By: Sammy Cusimano
Water is commonly known as the source of life; however, protein holds strong as second place in the hierarchy of nutrition. Protein is the source of a good, strong quality of life. Nearly every aspect of the human body is protein-based. Our muscles, immune system, energy levels, brain function, blood sugar levels and so much more are all strongly linked to protein as the foundation. With so many choices of protein supplements on the market today, it can be a very challenging task to find the right protein for your own individual needs. It seems that there are as many types of protein powders as there are types of motor oil. Each one has a specific purpose and it can be overwhelming trying to figure out which is the correct product for the right machine. Whey protein alone has many varieties. There is regular whey protein, whey isolate, whey hydrolysate and sometimes even combinations of two or more in a protein supplement. So which whey protein is right for you?
In order to find the right type of whey protein, it is important to understand the differences between each whey protein and where each is extracted from nutritional sources. Whey protein can be found right in your own refrigerator. Look no further than the simple gallon of milk in your own kitchen. Milk contains two main types of protein: whey and casein. Whey protein concentrate is a very fast-absorbed protein, while casein is a very slow-absorbed protein. Whey is commonly utilized as a morning and post-workout protein supplement because of its fast rate of absorption; however, casein is a slower-absorbed protein which makes it effectively ingested at night before sleep. Casein is a type of protein supplement that is
also available at nutrition stores, along with the varieties of whey.
When whey protein is processed from milk, the effectiveness of the nutrient is much higher and faster than simply drinking milk in its pasteurized state. Whey protein is the most valuable component of milk in regards to muscle growth. It contains all nine of the essential amino acids, in addition to the powerhouse branched chain amino acids, while also being low in lactose. Another advantage of buying a whey protein concentrate supplement is that the digestive system does not have to work as hard to process the nutrients for effective use within the body. While whey protein is most famous for being such an excellent source of muscle-building amino acids, it also benefits weight loss and even lowering cholesterol.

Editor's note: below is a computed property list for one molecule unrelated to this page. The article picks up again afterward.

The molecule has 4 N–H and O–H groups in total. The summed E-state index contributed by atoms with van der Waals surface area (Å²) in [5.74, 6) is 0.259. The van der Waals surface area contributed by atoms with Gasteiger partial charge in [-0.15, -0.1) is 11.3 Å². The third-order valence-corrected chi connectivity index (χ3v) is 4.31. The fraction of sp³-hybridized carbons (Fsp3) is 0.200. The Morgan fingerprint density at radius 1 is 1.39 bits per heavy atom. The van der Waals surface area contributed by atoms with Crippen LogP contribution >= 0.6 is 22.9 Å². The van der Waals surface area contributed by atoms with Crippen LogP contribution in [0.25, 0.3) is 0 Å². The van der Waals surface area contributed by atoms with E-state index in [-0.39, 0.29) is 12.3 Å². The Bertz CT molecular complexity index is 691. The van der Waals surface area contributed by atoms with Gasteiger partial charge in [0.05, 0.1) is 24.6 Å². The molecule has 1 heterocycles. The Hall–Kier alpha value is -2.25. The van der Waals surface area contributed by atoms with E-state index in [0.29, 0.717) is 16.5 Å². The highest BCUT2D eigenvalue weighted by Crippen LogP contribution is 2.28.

The main difference between whey protein concentrate, whey protein isolate and whey protein hydrolysate is the variation in how much the actual protein is processed. Whey protein concentrate is the least processed of the three types. While it does contain low levels of fat and carbohydrates, whey protein concentrate can range from 30%-90% protein. Whey protein isolate is much leaner with all the fat and lactose removed and typically contains at least 90% protein. The most processed of the three types of whey protein is the fastest-absorbed whey protein hydrolysate. It is basically partially digested protein. The term “hydrolysis” refers to the process necessary for the body to break down and absorb protein. Whey protein hydrolysate is technically “pre-digested” thus making it the easiest whey protein for the body to digest and absorb. It is not only utilized in muscle-building protein supplements but also in baby formulas and even medical protein supplements, due to its gentleness on the digestive system. These three types of whey protein can each serve a powerful purpose depending on an individual’s own nutritional needs.